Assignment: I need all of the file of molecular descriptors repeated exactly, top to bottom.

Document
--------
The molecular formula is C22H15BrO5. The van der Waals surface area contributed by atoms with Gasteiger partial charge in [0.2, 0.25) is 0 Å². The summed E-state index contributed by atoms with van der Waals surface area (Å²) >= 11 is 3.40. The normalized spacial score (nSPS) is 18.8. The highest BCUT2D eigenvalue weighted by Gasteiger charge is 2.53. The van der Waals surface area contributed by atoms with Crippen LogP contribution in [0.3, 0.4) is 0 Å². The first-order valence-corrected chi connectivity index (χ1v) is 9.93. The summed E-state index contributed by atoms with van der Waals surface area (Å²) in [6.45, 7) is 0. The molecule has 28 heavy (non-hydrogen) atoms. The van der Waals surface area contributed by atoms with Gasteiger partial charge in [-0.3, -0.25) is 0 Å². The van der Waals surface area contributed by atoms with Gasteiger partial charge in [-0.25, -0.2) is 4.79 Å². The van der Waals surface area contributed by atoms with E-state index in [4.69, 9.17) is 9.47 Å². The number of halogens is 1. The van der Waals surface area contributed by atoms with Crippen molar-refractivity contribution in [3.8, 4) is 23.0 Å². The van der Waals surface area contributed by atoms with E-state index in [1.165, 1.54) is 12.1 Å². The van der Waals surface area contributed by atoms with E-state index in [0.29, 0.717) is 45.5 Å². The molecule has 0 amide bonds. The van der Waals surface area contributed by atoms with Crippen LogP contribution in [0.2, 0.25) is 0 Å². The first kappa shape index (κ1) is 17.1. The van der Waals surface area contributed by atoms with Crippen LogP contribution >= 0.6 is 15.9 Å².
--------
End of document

The molecular formula is C22H15BrO5. The van der Waals surface area contributed by atoms with Gasteiger partial charge in [0.2, 0.25) is 0 Å². The summed E-state index contributed by atoms with van der Waals surface area (Å²) >= 11 is 3.40. The normalized spacial score (nSPS) is 18.8. The highest BCUT2D eigenvalue weighted by Gasteiger charge is 2.53. The van der Waals surface area contributed by atoms with Crippen LogP contribution in [0.3, 0.4) is 0 Å². The first-order valence-corrected chi connectivity index (χ1v) is 9.93. The summed E-state index contributed by atoms with van der Waals surface area (Å²) in [6.45, 7) is 0. The molecule has 28 heavy (non-hydrogen) atoms. The van der Waals surface area contributed by atoms with Gasteiger partial charge in [-0.3, -0.25) is 0 Å². The van der Waals surface area contributed by atoms with Gasteiger partial charge in [-0.25, -0.2) is 4.79 Å². The van der Waals surface area contributed by atoms with E-state index in [4.69, 9.17) is 9.47 Å². The number of halogens is 1. The van der Waals surface area contributed by atoms with Crippen molar-refractivity contribution in [3.8, 4) is 23.0 Å². The van der Waals surface area contributed by atoms with E-state index in [1.165, 1.54) is 12.1 Å². The van der Waals surface area contributed by atoms with E-state index in [0.29, 0.717) is 45.5 Å². The molecule has 0 amide bonds. The van der Waals surface area contributed by atoms with Crippen LogP contribution in [0.2, 0.25) is 0 Å². The first kappa shape index (κ1) is 17.1. The van der Waals surface area contributed by atoms with Crippen LogP contribution >= 0.6 is 15.9 Å².